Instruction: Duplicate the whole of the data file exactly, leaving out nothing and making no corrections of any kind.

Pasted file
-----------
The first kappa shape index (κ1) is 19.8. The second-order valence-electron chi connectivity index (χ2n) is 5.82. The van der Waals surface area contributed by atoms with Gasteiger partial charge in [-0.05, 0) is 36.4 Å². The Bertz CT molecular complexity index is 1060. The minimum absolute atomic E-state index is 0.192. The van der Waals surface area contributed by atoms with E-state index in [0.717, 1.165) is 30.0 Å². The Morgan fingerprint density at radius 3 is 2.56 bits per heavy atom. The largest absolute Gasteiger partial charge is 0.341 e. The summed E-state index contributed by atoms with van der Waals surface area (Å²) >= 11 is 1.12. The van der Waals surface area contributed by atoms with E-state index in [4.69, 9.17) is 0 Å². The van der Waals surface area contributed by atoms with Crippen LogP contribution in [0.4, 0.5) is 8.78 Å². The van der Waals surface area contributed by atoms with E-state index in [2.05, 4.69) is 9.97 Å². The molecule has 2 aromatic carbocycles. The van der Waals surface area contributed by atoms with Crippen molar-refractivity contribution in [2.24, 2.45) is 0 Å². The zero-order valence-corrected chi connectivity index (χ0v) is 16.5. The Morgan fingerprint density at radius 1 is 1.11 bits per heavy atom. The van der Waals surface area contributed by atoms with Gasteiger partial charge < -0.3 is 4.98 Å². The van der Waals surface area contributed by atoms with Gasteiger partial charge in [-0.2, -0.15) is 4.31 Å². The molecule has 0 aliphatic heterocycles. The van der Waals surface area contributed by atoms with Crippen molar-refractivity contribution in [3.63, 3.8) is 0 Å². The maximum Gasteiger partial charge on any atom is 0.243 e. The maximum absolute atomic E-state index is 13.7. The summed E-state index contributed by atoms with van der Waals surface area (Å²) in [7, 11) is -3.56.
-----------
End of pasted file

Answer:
The first kappa shape index (κ1) is 19.8. The second-order valence-electron chi connectivity index (χ2n) is 5.82. The van der Waals surface area contributed by atoms with Gasteiger partial charge in [-0.05, 0) is 36.4 Å². The Bertz CT molecular complexity index is 1060. The minimum absolute atomic E-state index is 0.192. The van der Waals surface area contributed by atoms with E-state index in [0.717, 1.165) is 30.0 Å². The Morgan fingerprint density at radius 3 is 2.56 bits per heavy atom. The largest absolute Gasteiger partial charge is 0.341 e. The summed E-state index contributed by atoms with van der Waals surface area (Å²) >= 11 is 1.12. The van der Waals surface area contributed by atoms with E-state index in [4.69, 9.17) is 0 Å². The van der Waals surface area contributed by atoms with Crippen LogP contribution in [0.4, 0.5) is 8.78 Å². The van der Waals surface area contributed by atoms with E-state index in [2.05, 4.69) is 9.97 Å². The molecule has 2 aromatic carbocycles. The van der Waals surface area contributed by atoms with Crippen molar-refractivity contribution in [2.24, 2.45) is 0 Å². The zero-order valence-corrected chi connectivity index (χ0v) is 16.5. The Morgan fingerprint density at radius 1 is 1.11 bits per heavy atom. The van der Waals surface area contributed by atoms with Gasteiger partial charge < -0.3 is 4.98 Å². The van der Waals surface area contributed by atoms with Gasteiger partial charge in [-0.2, -0.15) is 4.31 Å². The molecule has 0 aliphatic heterocycles. The van der Waals surface area contributed by atoms with Crippen molar-refractivity contribution in [3.63, 3.8) is 0 Å². The maximum Gasteiger partial charge on any atom is 0.243 e. The maximum absolute atomic E-state index is 13.7. The summed E-state index contributed by atoms with van der Waals surface area (Å²) in [7, 11) is -3.56.